Once the cat has overcome her initial fear or resentment at being groomed and learns to associate the process with good things, you should find it much easier to do the job yourself.
What Are Some Frequently Asked Questions On Training A Cat To Like Grooming?
Here are some of the answers to some of the most frequently asked questions on training a cat to like grooming.
How Long Does It Take To Train A Cat To Enjoy Grooming?
As with any new experience, the length of time it takes to train a cat to enjoy grooming varies between individuals. Generally, kittens and young cats take to being groomed more quickly than older cats and those that have come from a shelter and have uncertain history.
However, in my many years of experience in cat ownership, most of my cats enjoyed being groomed pretty much straight away.
What If My Cat Is Fearful Or Aggressive During Grooming Sessions?
If your cat is afraid or becomes aggressive during grooming sessions, take a few steps back and work out what triggers that behavior.
For example, you might need to start the process of brushing your cat all over again by letting her sniff the brushes, or you might find that claw clipping and ear cleaning are best left to a professional until your cat accepts those aspects of the grooming process.
Can I Use Treats To Encourage My Cat During Grooming?
Yes, we recommend using edible treats to encourage your cat to relax during grooming as part of the positive reinforcement reward-based training technique.
How Often Should I Groom My Cat?
How often you groom your cat depends on her coat length and texture. Generally, long-haired cats’ coats are more prone to matting and tangling, so they should be groomed every day, whereas cats with shorter coats can be groomed once a week.
If you decide to clip your cat’s claws, they generally need to be done once every four to six weeks. I check my cats’ ears once a week and clean them if necessary, and I try to clean their teeth every day or two.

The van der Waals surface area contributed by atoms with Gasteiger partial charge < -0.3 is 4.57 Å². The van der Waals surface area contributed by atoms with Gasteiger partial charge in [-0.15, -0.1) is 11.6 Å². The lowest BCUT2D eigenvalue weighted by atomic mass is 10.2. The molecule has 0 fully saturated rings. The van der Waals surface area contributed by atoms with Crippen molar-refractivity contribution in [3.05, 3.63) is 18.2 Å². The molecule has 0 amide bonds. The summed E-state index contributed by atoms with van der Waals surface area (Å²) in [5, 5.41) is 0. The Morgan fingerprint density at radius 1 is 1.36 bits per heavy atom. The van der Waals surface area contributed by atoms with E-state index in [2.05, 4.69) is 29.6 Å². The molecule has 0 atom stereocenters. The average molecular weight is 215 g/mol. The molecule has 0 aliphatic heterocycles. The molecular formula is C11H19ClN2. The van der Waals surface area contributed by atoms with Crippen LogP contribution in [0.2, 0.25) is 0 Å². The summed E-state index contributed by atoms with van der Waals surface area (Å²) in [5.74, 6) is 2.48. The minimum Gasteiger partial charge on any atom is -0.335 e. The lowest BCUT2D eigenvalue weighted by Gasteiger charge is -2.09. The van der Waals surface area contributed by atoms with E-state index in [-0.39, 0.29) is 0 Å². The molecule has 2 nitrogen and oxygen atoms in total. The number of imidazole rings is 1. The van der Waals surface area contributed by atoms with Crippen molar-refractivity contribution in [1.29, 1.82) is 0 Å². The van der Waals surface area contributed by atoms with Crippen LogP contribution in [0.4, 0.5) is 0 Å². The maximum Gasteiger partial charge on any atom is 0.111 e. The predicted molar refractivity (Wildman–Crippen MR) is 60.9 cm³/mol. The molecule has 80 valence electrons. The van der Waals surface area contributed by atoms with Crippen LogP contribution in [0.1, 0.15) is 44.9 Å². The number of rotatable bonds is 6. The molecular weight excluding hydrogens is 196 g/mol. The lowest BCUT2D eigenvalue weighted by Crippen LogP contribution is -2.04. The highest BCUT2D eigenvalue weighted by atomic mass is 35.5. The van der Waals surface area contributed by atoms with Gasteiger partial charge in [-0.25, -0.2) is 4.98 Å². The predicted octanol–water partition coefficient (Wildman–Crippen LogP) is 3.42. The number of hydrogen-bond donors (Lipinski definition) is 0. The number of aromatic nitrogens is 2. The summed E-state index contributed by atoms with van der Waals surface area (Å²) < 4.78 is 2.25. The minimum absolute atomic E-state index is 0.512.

Are There Any Grooming Techniques Or Tools I Should Avoid?
- Do not shave or cut your cat’s fur very short, as that can disrupt the coat’s natural insulation, leaving the cat vulnerable to temperature extremes. Only shave your cat’s fur if recommended to do so by your vet for medical reasons.
- Never use human or dog grooming products such as shampoo, conditioner, or perfume on your cat, as they can harm the skin and coat.
- Dry shampoo can be handy for a quick touch-up but do not use these products too much, as they can cause skin irritation and dryness.
- Do not use sharp or unsafe tools, such as scissors or nail clippers, on your cat, as accidental injuries and cuts can easily occur if the cat fidgets at just the wrong moment.
For safety reasons, only use cat-specific products and grooming tools on your cat.
Do Cats Like Being Brushed?
Yes, most cats like being brushed, especially if the experience is accompanied by plenty of their favorite edible treats, cuddles, and a treasured toy!
Do Cats Like Being Picked Up?
Not all cats like being picked up, largely because their primary means of defense is to run away. If you pick up your cat, you automatically remove her means of escape should she feel threatened, and that will probably cause your cat to wriggle, and she might even scratch you.
Why Doesn’t My Cat Like To Be Held?
The reason some cats don’t like to be held is essentially the same as the reason they don’t like being picked up. The cat feels confined and unable to escape if something startles her or she feels threatened or afraid.
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Training your cat to like grooming means teaching your pet to enjoy being brushed, having her claws clipped, ears cleaned, and being bathed when necessary. When it comes to brushing your cat, different cat breeds have different requirements, meaning you’ll need to use a variety of brushes and grooming tools.
Cat grooming basics include brushing your cat’s fur, clipping her claws, and cleaning her teeth and ears. Regular grooming is essential for your cat’s overall health and well-being, as well as keeping your home free from shed fur and preventing damage to your home furnishings.
Does your cat enjoy being brushed? Tell us in the comments box below!